I'm sold. I will always have this stuff on hand for radio work no matter what. That's my story and I'm sticking to it.



Permatex 80071 Anti-Seize Lubricant with Brush Top Bottle, 4 oz. Review:


After running into some very difficult suspension bolts years ago (seized up due to rust, dirt), I decided I was going to start using this on all high risk bolts. All evidence shows this does what it is supposed to - recently I took off some suspension bolts on my '96 pickup that I had put Ant-Seize on years ago, and it came off easily, with no need to use the impact gun.

Note - you don't want to use this on everything of course - some bolts that are lightly torqued and not prone to seizing may not benefit from Anti-Seize - in fact, you may create a situation where the bolt loosens on its own by using this... so use wisely.

Also, this 4 oz container will probably last me a lifetime, and then some.... for the DIY'er, this is the "overkill" size!

Thanks for reading.



Permatex 77124 Nickel Anti-Seize Lubricant, 8 oz. Review:


I chose nickel antiseize because I wanted just one bottle that could do all my metals rather than have to deal with multiple types of antiseize due to incompatibility between metals. It's also probably cheaper to do it this way.

I recently pulled a re-used O2 sensor that I had used this antiseize on to coat its threads. The sensor had been torqued to 35 ft-lbs. It came off without any leverage and in an area that limited my movements. O2 sensors are very difficult to remove because of the heat cycles of the catalytic converter so I consider that a good outcome. Also I briefly let the car heat up the cat beforehand which always helps.

If I have one complaint it's that the container is so full that it's hard to keep the brush clean. I scrape it on the inside neck but that fills up and it gets tedious. I probably should just discard some. The amount in the bottle is going to last me forever. You only need a TINY amount coating the threads not blobs of it, just enough to change the color.



Genuine Ford Fluid XG-8 PTFE Lubricant - 3 oz. Review:


UPDATE - Ford has released a new Grease for this drive shaft clunk / bump problem. It is White Teflon based Grease. Ford Part Number 9L3Z4W602A Search for this on E-Bay (without the quotes) "9L3Z4W602A - KIT - DRIVE SHAFT BOOT REPAIR" The Best price was from EDSDAYCO not only lowest price but also has Free Shipping. The E-Bay page is here: http://www.ebay.com/itm/9L3Z4W602A-KIT-DRIVE-SHAFT-BOOT-REPAIR-/171718556742?pt=Motors_Car_Truck_Parts_Accessories&hash=item27fb393c46&vxp=mtr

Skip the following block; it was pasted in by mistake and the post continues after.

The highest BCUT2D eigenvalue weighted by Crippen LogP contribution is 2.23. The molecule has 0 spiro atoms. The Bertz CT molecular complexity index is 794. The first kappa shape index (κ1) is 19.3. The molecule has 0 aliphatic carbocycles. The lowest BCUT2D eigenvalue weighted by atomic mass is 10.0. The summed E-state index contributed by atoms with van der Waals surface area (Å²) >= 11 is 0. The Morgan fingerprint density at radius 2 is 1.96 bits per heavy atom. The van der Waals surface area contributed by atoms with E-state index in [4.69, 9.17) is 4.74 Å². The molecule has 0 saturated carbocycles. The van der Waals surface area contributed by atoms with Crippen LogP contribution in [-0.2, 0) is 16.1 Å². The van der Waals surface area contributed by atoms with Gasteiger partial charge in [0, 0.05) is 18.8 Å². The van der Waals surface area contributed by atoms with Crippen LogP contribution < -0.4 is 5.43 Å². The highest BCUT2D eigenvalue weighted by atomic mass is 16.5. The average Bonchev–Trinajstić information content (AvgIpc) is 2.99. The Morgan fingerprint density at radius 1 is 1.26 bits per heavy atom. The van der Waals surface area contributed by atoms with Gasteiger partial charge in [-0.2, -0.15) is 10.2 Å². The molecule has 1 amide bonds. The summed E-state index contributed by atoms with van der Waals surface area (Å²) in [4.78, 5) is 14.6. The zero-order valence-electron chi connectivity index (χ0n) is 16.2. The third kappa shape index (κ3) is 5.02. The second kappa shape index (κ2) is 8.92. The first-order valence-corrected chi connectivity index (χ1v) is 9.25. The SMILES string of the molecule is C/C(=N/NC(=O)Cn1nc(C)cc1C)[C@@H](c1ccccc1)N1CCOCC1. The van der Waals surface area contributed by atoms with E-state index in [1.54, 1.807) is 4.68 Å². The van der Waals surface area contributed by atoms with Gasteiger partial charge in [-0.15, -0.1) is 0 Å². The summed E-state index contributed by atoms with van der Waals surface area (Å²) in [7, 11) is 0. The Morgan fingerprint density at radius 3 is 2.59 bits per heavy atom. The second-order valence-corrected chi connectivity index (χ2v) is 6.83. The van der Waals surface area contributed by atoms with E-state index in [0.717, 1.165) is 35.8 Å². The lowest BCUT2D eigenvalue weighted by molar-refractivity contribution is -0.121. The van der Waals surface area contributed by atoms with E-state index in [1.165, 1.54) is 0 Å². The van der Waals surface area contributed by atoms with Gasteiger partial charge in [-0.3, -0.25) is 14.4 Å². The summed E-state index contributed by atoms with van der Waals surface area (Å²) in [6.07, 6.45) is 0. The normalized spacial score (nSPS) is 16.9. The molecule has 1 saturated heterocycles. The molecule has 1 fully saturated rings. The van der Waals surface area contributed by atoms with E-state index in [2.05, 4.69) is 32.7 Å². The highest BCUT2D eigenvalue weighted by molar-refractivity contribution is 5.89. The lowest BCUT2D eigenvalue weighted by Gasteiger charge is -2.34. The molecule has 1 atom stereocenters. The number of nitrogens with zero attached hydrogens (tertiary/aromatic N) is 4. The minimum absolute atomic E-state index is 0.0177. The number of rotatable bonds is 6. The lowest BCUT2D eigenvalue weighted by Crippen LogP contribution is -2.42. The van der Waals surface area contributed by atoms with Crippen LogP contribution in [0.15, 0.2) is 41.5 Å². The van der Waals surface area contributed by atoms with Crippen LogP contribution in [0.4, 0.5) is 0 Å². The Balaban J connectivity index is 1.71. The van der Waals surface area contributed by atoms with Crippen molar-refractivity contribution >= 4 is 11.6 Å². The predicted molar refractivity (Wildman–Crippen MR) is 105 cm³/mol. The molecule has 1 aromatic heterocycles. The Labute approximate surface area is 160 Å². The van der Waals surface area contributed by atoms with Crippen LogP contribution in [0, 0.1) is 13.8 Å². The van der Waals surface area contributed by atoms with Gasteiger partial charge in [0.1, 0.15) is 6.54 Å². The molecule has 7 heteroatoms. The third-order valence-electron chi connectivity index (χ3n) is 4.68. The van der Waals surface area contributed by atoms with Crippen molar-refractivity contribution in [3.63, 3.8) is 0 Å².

Great Stuff! It Really Works!! Stops the Clunking sound when starting or stopping. This was the older blue/green in color Teflon Based Grease and it still works great!

Really Hope This Helps - The Mechanic

Suggest you watch this You Tube Video explaining the problem and showing you how to fix it.
https://www.youtube.com/watch?v=79Qo-806n9g This mechanic has proven to be very helpful with Ford problems. Simple easy How To Step by Step with source info and part numbers.

Important Note: Ford has finally chosen a White High Teflon Grease for this TSB Previous grease was color was Blue and Green. But both color/types of grease had Teflon.

Ford has a new TSB to replace the drive shaft if under service warranty. Lube it yourself if not under warranty. Takes about 45 minutes and easy to do. Newly built drive shafts have thicker Nickel Coating on Drive Shaft splines and transmission output shaft receivers.
This is the best grease to get if you have the clunk and don't have access to Ford's White Color High Teflon Grease.

Suggest getting the 1 lb. can if you're out of warranty because it really works. Generally, your Drive Shaft needs to be inspected and re-greased at about 30,000 miles if using the old style drive shafts.

Hope this helps.



DuPont Teflon Multi-Use Lubricant Squeeze Bottle, 4 Oz Review:


I'm new in the world of powersports but this has to be the best bang for your buck chain lubricant there is. Following the purchase of my bike, I began stocking up on items to perform regular maintenance on my bike. I read several reviews ranting about this stuff as chain lubricant so I had to buy it to see what all the fuss was about. After thoroughly cleaning my chain with kerosene, I put on two coats of this stuff. It goes on clear and fully sticks after about an hour or two. The manufacturer of my bike recommends that the chain is cleaned every 600 miles. I can easily go 1500+ miles intervals between cleaning without any issues. My chain stays just as lubricated as the day I applied it and it attracts very little debris. I don't plan on switching lubricants ever.